This is the first in a series of columns based on the just-released book, “What Every Christian Should Know About Same-sex Attraction.”
In May 2015 Ireland became the first country to legalize gay marriage by popular vote after a referendum found that 62 percent of voters favor changing the constitution to allow gay and lesbian couples to marry.
As of today, 19 other nations have approved same-sex marriage, most recently the U.S.
Response to the Irish vote varied from euphoria (“It’s our Berlin Wall!”) to despair (a “defeat for humanity”).
The church is divided on the issue, with some denominations sanctioning gay marriage, others blessing same-sex unions, and still others remaining staunchly opposed to any sexual conduct outside the confines of lifelong, monogamous, heterosexual marriage.
A sense of inevitability
If polls are any indication, a majority of Americans already favor same-sex marriage, and that number continues to grow. The issue of gay rights, which is not restricted to same-sex marriage, has advanced with great speed to the point where many Americans are resigned to the belief that the public celebration of homosexuality is with us to stay. No doubt, many Christians share this sense of inevitability.
Indeed, leaders of the lesbian, gay, bisexual, and transgender (LGBT) community have done a masterful job of equating gay rights with civil rights. Therefore, to oppose homosexual behavior in general, or same-sex marriage in particular, is akin to being racist.
Through legal action, the media, educational initiatives, and other means, the LGBT community has sought to marginalize those who stand against the gay lifestyle on convictional, and particularly religious, grounds. Carry a Biblical worldview into the public square and you risk being labeled a right-wing extremist engaged in “New McCarthyism.”
At the same time, through the way we live our lives, Christians to some degree have surrendered the moral high ground. Numerous surveys show that the sexual and marital behavior of Christians does not differ significantly from that of non-Christians, meaning our conduct stands in stark contrast to what the Bible teaches about God’s intent for sexuality and marriage.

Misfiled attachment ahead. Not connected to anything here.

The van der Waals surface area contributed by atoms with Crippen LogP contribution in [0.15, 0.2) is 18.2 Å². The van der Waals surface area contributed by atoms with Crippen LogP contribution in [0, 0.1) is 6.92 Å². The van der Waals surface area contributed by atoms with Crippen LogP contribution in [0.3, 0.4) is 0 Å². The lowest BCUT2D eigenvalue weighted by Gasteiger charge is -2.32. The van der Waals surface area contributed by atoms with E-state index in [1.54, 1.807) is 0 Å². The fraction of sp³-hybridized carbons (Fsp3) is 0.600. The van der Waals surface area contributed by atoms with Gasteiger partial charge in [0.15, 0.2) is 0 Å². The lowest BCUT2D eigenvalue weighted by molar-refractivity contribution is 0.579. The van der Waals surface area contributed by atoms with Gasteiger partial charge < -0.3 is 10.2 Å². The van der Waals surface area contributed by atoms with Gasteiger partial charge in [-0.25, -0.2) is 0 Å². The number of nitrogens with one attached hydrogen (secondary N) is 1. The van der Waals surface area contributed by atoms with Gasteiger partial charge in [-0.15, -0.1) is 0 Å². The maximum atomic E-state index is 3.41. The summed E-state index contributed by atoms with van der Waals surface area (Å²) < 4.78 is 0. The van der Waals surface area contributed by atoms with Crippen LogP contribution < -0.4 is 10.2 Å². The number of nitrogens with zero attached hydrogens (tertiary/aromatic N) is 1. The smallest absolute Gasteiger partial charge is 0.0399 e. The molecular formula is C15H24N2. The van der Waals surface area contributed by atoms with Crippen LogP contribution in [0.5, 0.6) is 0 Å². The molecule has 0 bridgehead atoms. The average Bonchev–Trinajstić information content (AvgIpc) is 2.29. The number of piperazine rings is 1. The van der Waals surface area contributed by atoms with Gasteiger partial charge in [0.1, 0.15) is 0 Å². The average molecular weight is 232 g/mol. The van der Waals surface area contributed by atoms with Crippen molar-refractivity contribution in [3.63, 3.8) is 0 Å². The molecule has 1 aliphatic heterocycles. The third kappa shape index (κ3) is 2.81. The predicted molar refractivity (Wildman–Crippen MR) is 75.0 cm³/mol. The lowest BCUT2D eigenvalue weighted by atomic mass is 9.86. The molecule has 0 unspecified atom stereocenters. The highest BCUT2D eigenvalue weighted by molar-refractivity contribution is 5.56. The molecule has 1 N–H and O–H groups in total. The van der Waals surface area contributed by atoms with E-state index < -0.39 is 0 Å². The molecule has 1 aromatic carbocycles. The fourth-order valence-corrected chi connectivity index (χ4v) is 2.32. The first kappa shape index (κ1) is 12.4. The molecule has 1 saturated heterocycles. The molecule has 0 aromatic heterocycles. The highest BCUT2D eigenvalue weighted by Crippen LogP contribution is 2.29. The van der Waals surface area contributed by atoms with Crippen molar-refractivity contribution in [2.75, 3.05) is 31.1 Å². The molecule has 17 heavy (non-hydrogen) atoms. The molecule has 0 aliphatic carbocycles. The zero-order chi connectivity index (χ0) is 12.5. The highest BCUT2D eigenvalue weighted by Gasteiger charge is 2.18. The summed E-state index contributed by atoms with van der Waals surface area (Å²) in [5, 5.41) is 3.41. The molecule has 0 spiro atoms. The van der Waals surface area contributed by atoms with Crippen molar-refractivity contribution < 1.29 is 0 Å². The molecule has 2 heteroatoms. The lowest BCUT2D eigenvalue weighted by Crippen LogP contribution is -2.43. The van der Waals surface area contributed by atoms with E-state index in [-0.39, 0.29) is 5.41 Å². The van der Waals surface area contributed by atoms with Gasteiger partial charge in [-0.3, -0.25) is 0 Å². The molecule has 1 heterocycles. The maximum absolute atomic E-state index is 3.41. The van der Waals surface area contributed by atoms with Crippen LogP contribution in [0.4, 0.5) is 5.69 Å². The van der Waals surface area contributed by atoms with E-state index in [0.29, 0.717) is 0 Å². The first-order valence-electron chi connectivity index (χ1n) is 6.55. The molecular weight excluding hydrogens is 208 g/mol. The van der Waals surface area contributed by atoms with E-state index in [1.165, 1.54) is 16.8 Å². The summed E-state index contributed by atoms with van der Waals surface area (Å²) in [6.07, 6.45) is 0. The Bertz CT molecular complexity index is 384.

As the argument goes: If Christians engage in premarital sex, adultery, pornography, and divorce about as often as non-Christians, who are we to judge others?
God has spoken clearly
Thankfully, God has spoken clearly in His Word. His standards of sexual purity and marital fidelity apply to all people. They reflect both His holiness and His creative intent for pleasure, security, and procreation through life-long monogamous relationships between men and women created in His image.
It’s to our benefit, therefore, to revisit the issue of homosexuality through a Biblical lens – not just to know what the Bible says, but also to know what God has instructed the church to do about it.
Our appraisal of any belief or action must be grounded in the Word of God. Our response should be seasoned with equal doses of conviction and compassion.
As we begin, it’s important to draw a distinction between the temptation known as unwanted same-sex attraction, which is not a sin, and same-sex desires and behaviors, which the Bible always characterizes as sinful.
Every human being struggles with what the apostle Paul calls the flesh – the tarnished image of God warring against God’s Word and, for the believer, against God’s indwelling Spirit.
We should explore what God has to say about sex and marriage; they’re both good, by the way. We should rejoice in God’s creative design, earnestly pursue personal holiness, vigorously contend for the faith, and love those who experience same-sex attractions, whether they celebrate these attractions or acknowledge them as foreign to the will of God.
The world is watching. And the world is judging our response to LGBT people. Rather than wring our hands over their stunning victories in our courts, especially the court of public opinion, the church should seize this divine opportunity to speak the truth in love (Eph. 4:15).
Too often we have spoken loveless truth, or surrendered truth in the name of love. Scripture calls us to embrace both truth and love.
Next: Seven Biblical truths about sex and marriage